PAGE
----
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tv   Click  BBC News  December 18, 2016 3:30pm-4:00pm GMT

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we are expecting that fog which has affected the size of the country to start building up again during the course of the night and this could affect the rush hour tomorrow. a bit of rain into scotland as the night goes on. again, falk affecting parts of england and wales. a week weather front bringing a bit of cloud and meaning to northern ireland and scotland. sunshine heart to come by. and quite a change in the weather as the week progresses. it is quiet to start the week, but it is not going to stay that way. potentially quite stormy weather coming up at the weekend. awe
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hello. this is bbc news with anita mcveigh. the headlines at 3.30: the evacuation of civilians from eastern aleppo is hit with another setback as rebel fighters reportedly setback as rebel fighters reportedly set fire to buses trying to get into two villages, in a deal linkedes to the evacuation of east aleppo. the trade secretary, liam fox, said britain could remain a member of the eu customs union, after brexit. the leader of the rmt, mick cash, has denied that his union is using the dispute with southern rail to take on the government. thousands of commuters have been affected by the strike action over who should control train doors. and tonight, personalities across the sporting world will be celebrating this year's sports personality of the year, with a record 16 contenders being short listed for the final award.
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now on bbc news it's time for click. this week — i, robot. robo chef. and some loud, noisy animals meet the locals. shouting the design museum in london has moved into a new home, and it is suitably stunning. i have come to see fear and love, an exhibition of ii designers‘ reactions to our increasingly complex world. the most animated star on show has to be an industrial robot arm, which its owner hopes will present a more friendly face to robotics and maybe help us empathise with the economics of the future. with the meconomics of the future. it senses where you are and comes bounding over to see you, but if it gets bored it will turn its attention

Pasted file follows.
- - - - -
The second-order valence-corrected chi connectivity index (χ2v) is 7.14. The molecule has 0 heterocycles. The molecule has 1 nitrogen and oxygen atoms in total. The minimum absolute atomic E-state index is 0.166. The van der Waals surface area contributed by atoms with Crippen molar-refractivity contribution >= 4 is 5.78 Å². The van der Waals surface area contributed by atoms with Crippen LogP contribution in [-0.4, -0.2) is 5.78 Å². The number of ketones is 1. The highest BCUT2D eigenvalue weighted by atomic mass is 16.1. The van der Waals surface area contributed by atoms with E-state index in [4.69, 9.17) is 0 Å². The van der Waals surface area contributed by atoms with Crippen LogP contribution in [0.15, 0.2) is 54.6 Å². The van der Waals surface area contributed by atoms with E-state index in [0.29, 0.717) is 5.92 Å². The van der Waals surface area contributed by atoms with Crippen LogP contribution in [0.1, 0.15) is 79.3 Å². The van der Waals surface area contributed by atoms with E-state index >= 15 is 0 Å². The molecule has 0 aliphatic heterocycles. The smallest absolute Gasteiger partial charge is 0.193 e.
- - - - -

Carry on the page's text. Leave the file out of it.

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to someone else. it is like an excitable puppy, actually. who knows, installations like this may help to allay our fears of being around giant machines like this. i have to say, it will still be a while before i trust this thing with a scalpel, for example. that said, computers are increasingly being used in healthcare around the world. there is plenty of research into how artificial intelligence can help doctors better look after patients. jen copestake has been taking a look at some of the latest developments. around the world, hospitals are facing a backlog of patients, ageing populations and a shortage of specialist staff. some hospitals are teaming up with artificial intelligence research teams to see if there are ways high—tech solutions can supplement or even enhance healthcare in the face of these challenges. singapore has a nursing crisis. its health minister says they will need more than 30,000 new nurses before 2020,